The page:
Doctors’ Salary In Dubai

Visa Guide for doctor When Relocating to Dubai.

In all cases, no gratuity is payable for less than one year of service, and the total gratuity shall not exceed two years’ salary. New schemes now allow employees to invest their end of service benefits while still in employment. End of service benefits may contribute to financial planning for retirement in the UAE but are not enough on their own.

How can I invest my end-of-service benefits while still in employment?

Employees of Dubai Government entities, including those working in government-sector hospitals, who have completed one year of service are automatically enrolled in the DIFC Employee Workplace Savings (DEWS) scheme. This is a savings and investment scheme, managed by Zurich, that invests end of service benefits (paid by the employer) on behalf of employees, who can then choose their preferred investment plan. The benefits, and returns accrued, are not paid out until the end of service. In addition, employees can make voluntary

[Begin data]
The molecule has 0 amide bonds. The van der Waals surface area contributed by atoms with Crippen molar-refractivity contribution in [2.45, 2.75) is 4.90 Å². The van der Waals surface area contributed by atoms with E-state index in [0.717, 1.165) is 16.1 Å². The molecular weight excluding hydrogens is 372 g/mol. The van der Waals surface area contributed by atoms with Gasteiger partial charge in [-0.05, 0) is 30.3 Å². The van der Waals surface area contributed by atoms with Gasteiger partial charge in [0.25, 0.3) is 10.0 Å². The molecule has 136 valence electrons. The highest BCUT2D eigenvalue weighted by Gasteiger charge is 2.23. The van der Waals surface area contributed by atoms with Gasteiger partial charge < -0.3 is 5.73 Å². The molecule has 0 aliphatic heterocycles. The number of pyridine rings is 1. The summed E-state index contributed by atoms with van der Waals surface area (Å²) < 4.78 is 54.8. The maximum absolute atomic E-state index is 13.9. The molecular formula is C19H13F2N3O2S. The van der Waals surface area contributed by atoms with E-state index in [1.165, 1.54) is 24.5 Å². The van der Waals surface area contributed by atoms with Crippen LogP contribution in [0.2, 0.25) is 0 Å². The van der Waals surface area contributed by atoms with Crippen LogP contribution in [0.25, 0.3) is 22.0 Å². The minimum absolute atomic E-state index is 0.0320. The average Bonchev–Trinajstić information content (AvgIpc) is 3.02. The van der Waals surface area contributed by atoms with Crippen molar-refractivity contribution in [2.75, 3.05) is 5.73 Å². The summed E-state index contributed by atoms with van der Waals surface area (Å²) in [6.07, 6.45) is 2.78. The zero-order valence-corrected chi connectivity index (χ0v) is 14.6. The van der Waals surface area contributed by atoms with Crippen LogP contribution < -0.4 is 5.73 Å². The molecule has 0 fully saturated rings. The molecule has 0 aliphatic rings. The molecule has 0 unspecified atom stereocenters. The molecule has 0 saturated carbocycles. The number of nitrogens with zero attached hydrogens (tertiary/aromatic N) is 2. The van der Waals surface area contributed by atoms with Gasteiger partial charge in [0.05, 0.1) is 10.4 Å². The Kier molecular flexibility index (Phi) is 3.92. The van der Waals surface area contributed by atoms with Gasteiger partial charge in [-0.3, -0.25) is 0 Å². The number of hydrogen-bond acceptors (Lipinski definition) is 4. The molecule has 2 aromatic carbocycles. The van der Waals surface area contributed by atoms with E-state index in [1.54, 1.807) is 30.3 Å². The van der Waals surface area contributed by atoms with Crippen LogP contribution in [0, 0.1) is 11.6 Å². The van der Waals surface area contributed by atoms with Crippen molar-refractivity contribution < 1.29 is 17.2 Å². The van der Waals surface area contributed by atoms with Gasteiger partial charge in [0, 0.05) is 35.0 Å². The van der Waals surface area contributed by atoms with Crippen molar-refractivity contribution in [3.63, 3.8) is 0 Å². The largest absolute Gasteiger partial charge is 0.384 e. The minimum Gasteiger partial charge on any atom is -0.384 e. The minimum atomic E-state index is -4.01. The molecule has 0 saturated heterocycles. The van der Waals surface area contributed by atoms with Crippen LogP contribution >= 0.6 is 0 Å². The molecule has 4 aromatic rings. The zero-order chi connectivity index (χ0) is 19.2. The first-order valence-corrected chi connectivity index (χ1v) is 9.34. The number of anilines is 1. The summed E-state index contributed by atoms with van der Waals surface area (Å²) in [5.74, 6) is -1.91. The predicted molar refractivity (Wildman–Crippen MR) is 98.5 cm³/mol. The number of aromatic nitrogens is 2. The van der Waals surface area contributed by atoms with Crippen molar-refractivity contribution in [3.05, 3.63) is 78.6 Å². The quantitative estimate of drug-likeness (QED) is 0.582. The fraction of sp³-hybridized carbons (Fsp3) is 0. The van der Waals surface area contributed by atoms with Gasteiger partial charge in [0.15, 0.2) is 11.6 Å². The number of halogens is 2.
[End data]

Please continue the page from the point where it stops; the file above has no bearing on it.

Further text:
contributions through salary deduction whilst in employment to build their personal savings, if they wish.

For private sector employees, there is an optional, voluntary scheme, which works in a similar way, overseen by the Ministry of Human Resources and Emiratisation in coordination with the Securities and Commodities Authority.

What should I do about my existing pension?

Many doctors have an employee pension scheme from their home country, such as the NHS Pension in the UK. Pension schemes are a tax-efficient way to save for retirement in your home country. We recommend taking financial advice and considering your long term plans before deciding what to do with an existing pension.

If you plan to return to work in your home country, keeping the pension with the option to buy added years (to make up for gaps in contributions) may be the best option. Government-backed schemes, such as the NHS pension, offer a guaranteed pension payout which may not be offered by private pensions, or self-invested personal pensions (SIPPs).